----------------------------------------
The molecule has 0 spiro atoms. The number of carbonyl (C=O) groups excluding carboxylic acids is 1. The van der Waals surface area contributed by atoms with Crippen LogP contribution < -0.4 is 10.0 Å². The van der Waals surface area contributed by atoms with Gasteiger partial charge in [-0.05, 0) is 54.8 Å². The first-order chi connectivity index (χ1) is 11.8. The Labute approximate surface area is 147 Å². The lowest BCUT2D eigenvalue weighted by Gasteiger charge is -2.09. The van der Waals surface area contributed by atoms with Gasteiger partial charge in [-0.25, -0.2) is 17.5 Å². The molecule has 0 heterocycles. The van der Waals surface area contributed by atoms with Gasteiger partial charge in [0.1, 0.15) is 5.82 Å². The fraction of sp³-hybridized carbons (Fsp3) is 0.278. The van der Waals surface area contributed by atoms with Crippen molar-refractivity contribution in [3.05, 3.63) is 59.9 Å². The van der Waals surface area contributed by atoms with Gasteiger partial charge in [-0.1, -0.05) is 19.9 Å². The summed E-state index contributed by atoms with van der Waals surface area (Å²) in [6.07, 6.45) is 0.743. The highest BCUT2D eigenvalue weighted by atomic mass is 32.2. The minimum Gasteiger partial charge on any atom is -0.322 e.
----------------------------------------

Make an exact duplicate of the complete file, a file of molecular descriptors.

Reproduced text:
The molecule has 0 spiro atoms. The number of carbonyl (C=O) groups excluding carboxylic acids is 1. The van der Waals surface area contributed by atoms with Crippen LogP contribution < -0.4 is 10.0 Å². The van der Waals surface area contributed by atoms with Gasteiger partial charge in [-0.05, 0) is 54.8 Å². The first-order chi connectivity index (χ1) is 11.8. The Labute approximate surface area is 147 Å². The lowest BCUT2D eigenvalue weighted by Gasteiger charge is -2.09. The van der Waals surface area contributed by atoms with Gasteiger partial charge in [-0.25, -0.2) is 17.5 Å². The molecule has 0 heterocycles. The van der Waals surface area contributed by atoms with Gasteiger partial charge in [0.1, 0.15) is 5.82 Å². The fraction of sp³-hybridized carbons (Fsp3) is 0.278. The van der Waals surface area contributed by atoms with Crippen molar-refractivity contribution in [3.05, 3.63) is 59.9 Å². The van der Waals surface area contributed by atoms with Gasteiger partial charge in [-0.1, -0.05) is 19.9 Å². The summed E-state index contributed by atoms with van der Waals surface area (Å²) in [6.07, 6.45) is 0.743. The highest BCUT2D eigenvalue weighted by atomic mass is 32.2. The minimum Gasteiger partial charge on any atom is -0.322 e.